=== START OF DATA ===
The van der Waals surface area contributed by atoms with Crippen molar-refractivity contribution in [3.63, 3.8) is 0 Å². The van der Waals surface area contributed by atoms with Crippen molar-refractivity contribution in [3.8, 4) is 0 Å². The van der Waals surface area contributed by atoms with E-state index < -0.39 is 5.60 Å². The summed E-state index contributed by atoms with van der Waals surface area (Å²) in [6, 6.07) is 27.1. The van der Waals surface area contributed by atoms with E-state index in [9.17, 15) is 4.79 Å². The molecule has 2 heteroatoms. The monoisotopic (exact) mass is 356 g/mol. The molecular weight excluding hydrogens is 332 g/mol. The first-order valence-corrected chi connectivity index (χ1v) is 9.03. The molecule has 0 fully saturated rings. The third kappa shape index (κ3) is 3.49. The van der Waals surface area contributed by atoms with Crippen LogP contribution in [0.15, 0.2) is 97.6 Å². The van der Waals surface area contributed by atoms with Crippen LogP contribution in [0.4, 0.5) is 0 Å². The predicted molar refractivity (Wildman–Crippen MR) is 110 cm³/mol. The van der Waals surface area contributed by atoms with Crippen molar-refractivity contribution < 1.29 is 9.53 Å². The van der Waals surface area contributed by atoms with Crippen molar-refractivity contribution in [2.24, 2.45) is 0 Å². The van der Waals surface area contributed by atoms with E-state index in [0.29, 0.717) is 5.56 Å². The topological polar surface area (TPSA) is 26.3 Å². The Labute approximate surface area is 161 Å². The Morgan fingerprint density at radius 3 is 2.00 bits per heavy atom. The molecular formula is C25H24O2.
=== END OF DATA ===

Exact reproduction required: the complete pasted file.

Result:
The van der Waals surface area contributed by atoms with Crippen molar-refractivity contribution in [3.63, 3.8) is 0 Å². The van der Waals surface area contributed by atoms with Crippen molar-refractivity contribution in [3.8, 4) is 0 Å². The van der Waals surface area contributed by atoms with E-state index < -0.39 is 5.60 Å². The summed E-state index contributed by atoms with van der Waals surface area (Å²) in [6, 6.07) is 27.1. The van der Waals surface area contributed by atoms with E-state index in [9.17, 15) is 4.79 Å². The molecule has 2 heteroatoms. The monoisotopic (exact) mass is 356 g/mol. The molecular weight excluding hydrogens is 332 g/mol. The first-order valence-corrected chi connectivity index (χ1v) is 9.03. The molecule has 0 fully saturated rings. The third kappa shape index (κ3) is 3.49. The van der Waals surface area contributed by atoms with Crippen LogP contribution in [0.15, 0.2) is 97.6 Å². The van der Waals surface area contributed by atoms with Crippen LogP contribution in [0.4, 0.5) is 0 Å². The predicted molar refractivity (Wildman–Crippen MR) is 110 cm³/mol. The van der Waals surface area contributed by atoms with Crippen molar-refractivity contribution < 1.29 is 9.53 Å². The van der Waals surface area contributed by atoms with Crippen molar-refractivity contribution in [2.24, 2.45) is 0 Å². The van der Waals surface area contributed by atoms with E-state index in [0.29, 0.717) is 5.56 Å². The topological polar surface area (TPSA) is 26.3 Å². The Labute approximate surface area is 161 Å². The Morgan fingerprint density at radius 3 is 2.00 bits per heavy atom. The molecular formula is C25H24O2.